Exciting News...

I haven't blogged in a while, which seems to be the way I start every post here...

Radweb logo

If you've visited my nameplate (alasdairsmith.org.uk) site in the last few months you might have seen a big banner at the top, shamelessly promoting myself :) I'm really pleased to announce that I can now take it down! For the next year, I'm officially part of the small but growing team at Radweb. We (feels weird to write that) create awesome stuff for the web, from WordPress and Magento sites to full blown, built from the ground up, web apps.

I'm going to mainly be working on InventoryBase, a brand new web app that is designed to help landlords keep track of their inventories. We just released a promo video, with an insanely catchy tune that's been playing all week in the office:

InventoryBase is built on BackboneJS, with a backend built from FuelPHP. This is a pretty big step up in level of coding complexity for me, and I'm really excited to dive in some more. At the moment it looks like I'll be full time on this project at least until September, to help bring it fully up to it's potential.

In addition, I'm going to open-source my big coursework project that I've been working on for the last couple of months. Check the blog post, or view the source code.

PS. Try the super-secret cheat code on inventorybase.com - press up, up, down, down, left, right, left, right, B, A on your keyboard to see what I mean.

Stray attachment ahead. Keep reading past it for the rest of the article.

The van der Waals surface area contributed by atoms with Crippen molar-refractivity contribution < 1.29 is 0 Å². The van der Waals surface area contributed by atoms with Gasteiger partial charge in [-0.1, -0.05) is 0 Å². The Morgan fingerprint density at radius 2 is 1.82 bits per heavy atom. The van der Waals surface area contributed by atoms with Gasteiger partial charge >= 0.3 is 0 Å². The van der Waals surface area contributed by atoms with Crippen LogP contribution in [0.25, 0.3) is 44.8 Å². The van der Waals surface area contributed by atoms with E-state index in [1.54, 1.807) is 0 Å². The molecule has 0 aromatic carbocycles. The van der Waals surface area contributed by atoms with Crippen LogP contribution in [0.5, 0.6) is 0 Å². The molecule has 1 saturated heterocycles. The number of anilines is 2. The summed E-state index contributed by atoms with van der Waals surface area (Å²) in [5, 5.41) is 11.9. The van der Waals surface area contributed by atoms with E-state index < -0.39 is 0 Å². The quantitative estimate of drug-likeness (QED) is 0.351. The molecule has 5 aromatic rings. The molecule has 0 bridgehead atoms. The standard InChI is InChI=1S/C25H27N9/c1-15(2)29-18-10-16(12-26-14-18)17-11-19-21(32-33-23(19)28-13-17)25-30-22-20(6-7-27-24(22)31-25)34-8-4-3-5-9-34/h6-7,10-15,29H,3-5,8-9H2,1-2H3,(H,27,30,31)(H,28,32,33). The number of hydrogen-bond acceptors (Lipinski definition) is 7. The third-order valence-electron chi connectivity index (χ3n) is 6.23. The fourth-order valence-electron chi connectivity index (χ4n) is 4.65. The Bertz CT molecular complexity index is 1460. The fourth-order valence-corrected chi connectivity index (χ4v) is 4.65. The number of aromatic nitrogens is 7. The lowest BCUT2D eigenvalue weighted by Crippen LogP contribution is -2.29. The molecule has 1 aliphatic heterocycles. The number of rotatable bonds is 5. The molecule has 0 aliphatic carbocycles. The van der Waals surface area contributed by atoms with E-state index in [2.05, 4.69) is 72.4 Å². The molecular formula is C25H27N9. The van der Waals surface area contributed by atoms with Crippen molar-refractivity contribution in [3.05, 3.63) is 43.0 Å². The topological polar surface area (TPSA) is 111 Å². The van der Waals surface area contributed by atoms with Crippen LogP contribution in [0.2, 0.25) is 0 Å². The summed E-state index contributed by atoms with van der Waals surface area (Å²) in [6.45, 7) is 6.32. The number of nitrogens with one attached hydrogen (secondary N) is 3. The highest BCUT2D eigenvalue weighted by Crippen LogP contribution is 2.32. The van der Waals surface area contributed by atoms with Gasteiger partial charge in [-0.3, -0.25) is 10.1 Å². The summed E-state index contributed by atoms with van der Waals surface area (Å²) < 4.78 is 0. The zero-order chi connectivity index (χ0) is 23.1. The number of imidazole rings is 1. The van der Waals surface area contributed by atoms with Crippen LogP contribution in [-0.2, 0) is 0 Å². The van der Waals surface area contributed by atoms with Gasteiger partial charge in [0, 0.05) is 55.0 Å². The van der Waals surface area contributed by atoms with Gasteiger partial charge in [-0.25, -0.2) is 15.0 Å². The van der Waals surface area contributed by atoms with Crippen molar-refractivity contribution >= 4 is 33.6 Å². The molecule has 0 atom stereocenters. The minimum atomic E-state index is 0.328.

Solar Cellphone Towers in India to Save 5 Million Tons of CO2 and $1.4 Billion

Indian Solar Powered Cellphone Tower

India's Ministry of New and Renewable Energy is poised to mandate that telecom operators power their cellphone towers with solar panels instead of the diesel generators that are currently used. This may not seem like such a big deal until you think about the numbers - India has approximately 500 million mobile phone subscribers (more than the population of any country except China) and still continues to be one of the two fastest growing telecom markets. That means that even more cellphone towers are going to be set up in the near future. According to Cleantechnica, the switch over to solar power translates to a reduction of 5 million tons of CO2 emissions as well as a savings of $1.4 billion!